Bryce Harper hits for Carlos Beltran. He's wearing gold cleats. Can't wait for some old-school columnist to bash him tomorrow. Baseball has been going downhill ever since they let those A's grow themselves some mustaches back in '72!
Harper walks against Jered Weaver. A 19-year-old just drew a walk in All-Star Game, which is a small notation but awesome. And then he tags up on a fly ball to left field.
Yes, I'll have some more, please.
Oops. David Wright bounces one back to Weaver and Harper gets caught off second base. OK, he's 19 years old.
Now comes the fun part of the game. David Freese in at first base! Jose Altuve at second base! Andrew McCutchen in center field! Don't choke, guys. Freese, by the way, has played 21 innings at first base in his career. With four third basemen, La Russa did this so they can all get in the game. I wonder if he'd done it if the game was close.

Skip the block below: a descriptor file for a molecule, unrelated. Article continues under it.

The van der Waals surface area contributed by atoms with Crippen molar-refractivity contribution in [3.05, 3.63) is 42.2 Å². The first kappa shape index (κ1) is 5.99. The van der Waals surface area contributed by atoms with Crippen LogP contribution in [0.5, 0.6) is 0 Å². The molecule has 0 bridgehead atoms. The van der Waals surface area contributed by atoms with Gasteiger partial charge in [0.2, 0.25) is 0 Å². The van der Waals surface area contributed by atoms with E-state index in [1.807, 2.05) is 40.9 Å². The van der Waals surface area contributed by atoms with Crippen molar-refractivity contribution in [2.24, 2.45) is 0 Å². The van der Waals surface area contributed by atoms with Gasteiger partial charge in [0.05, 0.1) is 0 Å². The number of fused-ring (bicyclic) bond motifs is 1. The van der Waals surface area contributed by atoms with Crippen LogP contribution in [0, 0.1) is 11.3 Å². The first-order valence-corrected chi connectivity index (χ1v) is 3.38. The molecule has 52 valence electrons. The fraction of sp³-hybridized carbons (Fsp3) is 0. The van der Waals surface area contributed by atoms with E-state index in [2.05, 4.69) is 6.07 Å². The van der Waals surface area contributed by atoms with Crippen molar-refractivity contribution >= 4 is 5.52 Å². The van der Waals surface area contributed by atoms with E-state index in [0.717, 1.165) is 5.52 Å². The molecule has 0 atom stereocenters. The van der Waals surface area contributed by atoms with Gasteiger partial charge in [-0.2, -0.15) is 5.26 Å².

After David Ortiz singles off Clayton Kershaw, Mike Napoli sends a routine fly ball to left, which Harper loses in the lights. I sense the momentum turning! Napoli is credited with a hit. The obvious question: Why? Just because it didn't touch his glove? No, don't try to understand official scoring.
Biggest All-Star blowouts:
1946: AL 12, NL 0. Ted Williams goes 4-for-4 with two home runs, a walk and five RBIs.
1983: AL, NL 3. AL wins for the first time since 1971 and just the second time since 1962. Fred Lynn hits a grand slam off Atlee Hammaker, still the only grand slam in All-Star history.
1992: AL 13, NL 6. This was the game I mentioned earlier when Tom Glavine got shelled. AL pounds out 19 hits. Ken Griffey Jr. wins MVP honors by going 3-for-3.